Bruce Valentine of Children’s Hospital and Research Center in Oakland wants to cut down on sports-related injuries at high school sports games.
He has formed a partnership between Children’s Hospital and Berkeley High School (BHS), creating a pilot program this past spring designed to provide more resources to high school athletes.
These services will cost the Berkeley Unified School District $16,000 an-
“This program wasn’t out of necessity but more out of cooperation,” said Jamie Faison, head athletic trainer at BHS. “There wasn’t really a spike in injuries, but the partnership provided a way to help keep our 1,000 student athletes safe.”
Kristin Glenchur, BHS athletic director, says the program, while young, seems to have been effective.
“While we are still in a very early stage of the program, it has been very successful,” said Glenchur. “While most students won’t notice any significant difference in the fall, they will have many opportunities and support services available for them provided by the hospital.”
Valentine, program manager for Athletic Training Services at Children’s Hospital Oakland, has been working 16 with BHS Trainer Faison to provide resources to athletes such as performance group classes, injury prevention, individual sports training, community education classes, and coverage for high school championship games.
“This is the last piece of the puzzle to come online with our sports medicine department at Children’s Hospital,” said Valentine. “We wanted to work on-site with athletes so not only will they have a person to help with first aid but also the opportunity to visit the hospital to utilize services such as physical therapy, rehabilitative services, the emergency room, and orthopedic services. We are pretty rich in resources.”
The department chose Berkeley High School as a pilot school, since an athletic trainer, Faison, had already been hired by the Berkeley Unified School District but had limited resources available. That’s where the hospital stepped in—Valentine works directly with Faison, who is the communication center head for the athletes, the coaches, and the parents and who is now independently contracted by Children’s Hospital.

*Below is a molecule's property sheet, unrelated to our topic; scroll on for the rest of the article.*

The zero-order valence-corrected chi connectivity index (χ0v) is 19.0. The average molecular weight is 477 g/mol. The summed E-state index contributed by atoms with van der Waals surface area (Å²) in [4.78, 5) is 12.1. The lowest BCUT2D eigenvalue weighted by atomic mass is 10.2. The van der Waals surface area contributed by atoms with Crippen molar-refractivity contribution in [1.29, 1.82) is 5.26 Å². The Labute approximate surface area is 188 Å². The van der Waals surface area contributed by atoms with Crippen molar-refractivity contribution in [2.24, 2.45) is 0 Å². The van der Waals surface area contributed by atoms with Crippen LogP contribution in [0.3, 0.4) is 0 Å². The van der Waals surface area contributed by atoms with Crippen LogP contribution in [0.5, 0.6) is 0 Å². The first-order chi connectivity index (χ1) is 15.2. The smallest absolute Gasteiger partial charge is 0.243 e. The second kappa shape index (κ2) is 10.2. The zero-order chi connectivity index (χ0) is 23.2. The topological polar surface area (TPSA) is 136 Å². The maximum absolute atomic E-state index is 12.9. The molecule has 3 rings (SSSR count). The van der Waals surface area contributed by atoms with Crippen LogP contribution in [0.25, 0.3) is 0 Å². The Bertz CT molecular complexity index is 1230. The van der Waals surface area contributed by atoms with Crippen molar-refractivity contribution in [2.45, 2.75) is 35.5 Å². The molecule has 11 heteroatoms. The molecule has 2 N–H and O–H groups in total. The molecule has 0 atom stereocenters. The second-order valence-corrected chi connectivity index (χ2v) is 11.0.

“At the high school, he [Jamie] didn’t have a support system,” says Valentine. “This was a great school to have this program, because I didn’t have to recruit an athletic trainer, which saved me a little work … Instead, my job is to make sure that the athletic trainer has the resources of the hospital to provide services to our young athletes.”
When trainers from the hospital observe the athletes, they observe how they may be doing things incorrectly which might make them more likely to have an injury.
Valentine describes the process: “When athletes come in contact with us, we identify the vulnerabilities and actions that may put them or other athletes at risk. We try to correct these underlying problems.”
Faison says that injuries are pretty common across the board.
“I see injuries in every sport at Berkeley High,” remarked Faison. “Football, basketball, and soccer are the most common sports where people get injuries.”
Geoffrey Mahley, who will be a senior this fall, says the addition of Children’s Hospital to BHS athletics will be a welcome one.
“I think that it will be cool to have more support, so we won’t have as many injuries,” said Mahley, who plays baseball and football at BHS.
Glenchur also informed the Planet that Faison would be teaching a new elective class at the high school called Sports Medicine as a sixth-period class, where students go to clinics and seminars and can eventually do internships with various sports teams.
“This class sounds like it will be a very interesting class to take,” Mahley said, who signed up for the class last spring. “It will teach me good skills to employ in the future.”